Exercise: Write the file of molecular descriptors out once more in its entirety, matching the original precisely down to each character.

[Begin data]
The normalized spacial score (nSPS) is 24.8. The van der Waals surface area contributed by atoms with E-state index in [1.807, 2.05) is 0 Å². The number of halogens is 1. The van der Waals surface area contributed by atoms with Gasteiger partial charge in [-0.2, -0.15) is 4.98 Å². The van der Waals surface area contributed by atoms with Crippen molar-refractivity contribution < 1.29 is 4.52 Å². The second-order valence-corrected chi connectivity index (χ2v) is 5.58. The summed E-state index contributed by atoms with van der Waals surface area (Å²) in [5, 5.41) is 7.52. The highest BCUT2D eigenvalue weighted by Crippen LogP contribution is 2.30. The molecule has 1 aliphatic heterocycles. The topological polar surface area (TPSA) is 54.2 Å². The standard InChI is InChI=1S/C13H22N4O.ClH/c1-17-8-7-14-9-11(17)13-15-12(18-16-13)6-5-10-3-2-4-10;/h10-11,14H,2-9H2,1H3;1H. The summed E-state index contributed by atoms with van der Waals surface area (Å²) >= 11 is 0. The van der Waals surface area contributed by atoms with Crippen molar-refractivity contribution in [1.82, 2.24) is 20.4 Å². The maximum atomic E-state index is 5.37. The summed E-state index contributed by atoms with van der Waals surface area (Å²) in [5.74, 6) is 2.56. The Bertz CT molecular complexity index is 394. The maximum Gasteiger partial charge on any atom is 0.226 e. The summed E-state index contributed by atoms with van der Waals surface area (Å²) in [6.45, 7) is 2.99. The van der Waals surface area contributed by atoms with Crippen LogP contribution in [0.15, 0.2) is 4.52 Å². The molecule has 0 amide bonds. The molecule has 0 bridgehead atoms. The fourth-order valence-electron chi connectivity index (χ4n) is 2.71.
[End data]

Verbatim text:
The normalized spacial score (nSPS) is 24.8. The van der Waals surface area contributed by atoms with E-state index in [1.807, 2.05) is 0 Å². The number of halogens is 1. The van der Waals surface area contributed by atoms with Gasteiger partial charge in [-0.2, -0.15) is 4.98 Å². The van der Waals surface area contributed by atoms with Crippen molar-refractivity contribution < 1.29 is 4.52 Å². The second-order valence-corrected chi connectivity index (χ2v) is 5.58. The summed E-state index contributed by atoms with van der Waals surface area (Å²) in [5, 5.41) is 7.52. The highest BCUT2D eigenvalue weighted by Crippen LogP contribution is 2.30. The molecule has 1 aliphatic heterocycles. The topological polar surface area (TPSA) is 54.2 Å². The standard InChI is InChI=1S/C13H22N4O.ClH/c1-17-8-7-14-9-11(17)13-15-12(18-16-13)6-5-10-3-2-4-10;/h10-11,14H,2-9H2,1H3;1H. The summed E-state index contributed by atoms with van der Waals surface area (Å²) >= 11 is 0. The van der Waals surface area contributed by atoms with Crippen molar-refractivity contribution in [1.82, 2.24) is 20.4 Å². The maximum atomic E-state index is 5.37. The summed E-state index contributed by atoms with van der Waals surface area (Å²) in [5.74, 6) is 2.56. The Bertz CT molecular complexity index is 394. The maximum Gasteiger partial charge on any atom is 0.226 e. The summed E-state index contributed by atoms with van der Waals surface area (Å²) in [6.45, 7) is 2.99. The van der Waals surface area contributed by atoms with Crippen LogP contribution in [0.15, 0.2) is 4.52 Å². The molecule has 0 amide bonds. The molecule has 0 bridgehead atoms. The fourth-order valence-electron chi connectivity index (χ4n) is 2.71.